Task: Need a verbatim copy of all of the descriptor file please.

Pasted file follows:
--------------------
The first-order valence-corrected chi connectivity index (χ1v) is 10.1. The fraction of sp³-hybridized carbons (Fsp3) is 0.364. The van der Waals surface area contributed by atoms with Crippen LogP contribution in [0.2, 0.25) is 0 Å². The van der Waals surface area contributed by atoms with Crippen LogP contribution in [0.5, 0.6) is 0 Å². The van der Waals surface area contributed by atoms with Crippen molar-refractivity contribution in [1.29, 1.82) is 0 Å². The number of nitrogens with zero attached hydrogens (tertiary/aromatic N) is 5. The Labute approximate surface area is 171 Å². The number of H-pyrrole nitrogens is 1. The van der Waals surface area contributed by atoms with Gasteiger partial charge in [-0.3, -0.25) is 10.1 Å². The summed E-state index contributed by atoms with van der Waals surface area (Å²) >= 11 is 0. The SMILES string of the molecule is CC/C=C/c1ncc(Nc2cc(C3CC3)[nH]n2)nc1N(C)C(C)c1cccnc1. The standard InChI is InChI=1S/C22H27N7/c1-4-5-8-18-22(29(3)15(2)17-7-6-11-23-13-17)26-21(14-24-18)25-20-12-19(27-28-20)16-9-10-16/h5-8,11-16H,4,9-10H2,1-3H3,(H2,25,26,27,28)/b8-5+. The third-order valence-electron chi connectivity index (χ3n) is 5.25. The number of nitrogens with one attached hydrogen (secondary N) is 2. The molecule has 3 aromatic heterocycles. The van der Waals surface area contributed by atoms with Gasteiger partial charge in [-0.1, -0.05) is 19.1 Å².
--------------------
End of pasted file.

The first-order valence-corrected chi connectivity index (χ1v) is 10.1. The fraction of sp³-hybridized carbons (Fsp3) is 0.364. The van der Waals surface area contributed by atoms with Crippen LogP contribution in [0.2, 0.25) is 0 Å². The van der Waals surface area contributed by atoms with Crippen LogP contribution in [0.5, 0.6) is 0 Å². The van der Waals surface area contributed by atoms with Crippen molar-refractivity contribution in [1.29, 1.82) is 0 Å². The number of nitrogens with zero attached hydrogens (tertiary/aromatic N) is 5. The Labute approximate surface area is 171 Å². The number of H-pyrrole nitrogens is 1. The van der Waals surface area contributed by atoms with Gasteiger partial charge in [-0.3, -0.25) is 10.1 Å². The summed E-state index contributed by atoms with van der Waals surface area (Å²) >= 11 is 0. The SMILES string of the molecule is CC/C=C/c1ncc(Nc2cc(C3CC3)[nH]n2)nc1N(C)C(C)c1cccnc1. The standard InChI is InChI=1S/C22H27N7/c1-4-5-8-18-22(29(3)15(2)17-7-6-11-23-13-17)26-21(14-24-18)25-20-12-19(27-28-20)16-9-10-16/h5-8,11-16H,4,9-10H2,1-3H3,(H2,25,26,27,28)/b8-5+. The third-order valence-electron chi connectivity index (χ3n) is 5.25. The number of nitrogens with one attached hydrogen (secondary N) is 2. The molecule has 3 aromatic heterocycles. The van der Waals surface area contributed by atoms with Gasteiger partial charge in [-0.1, -0.05) is 19.1 Å².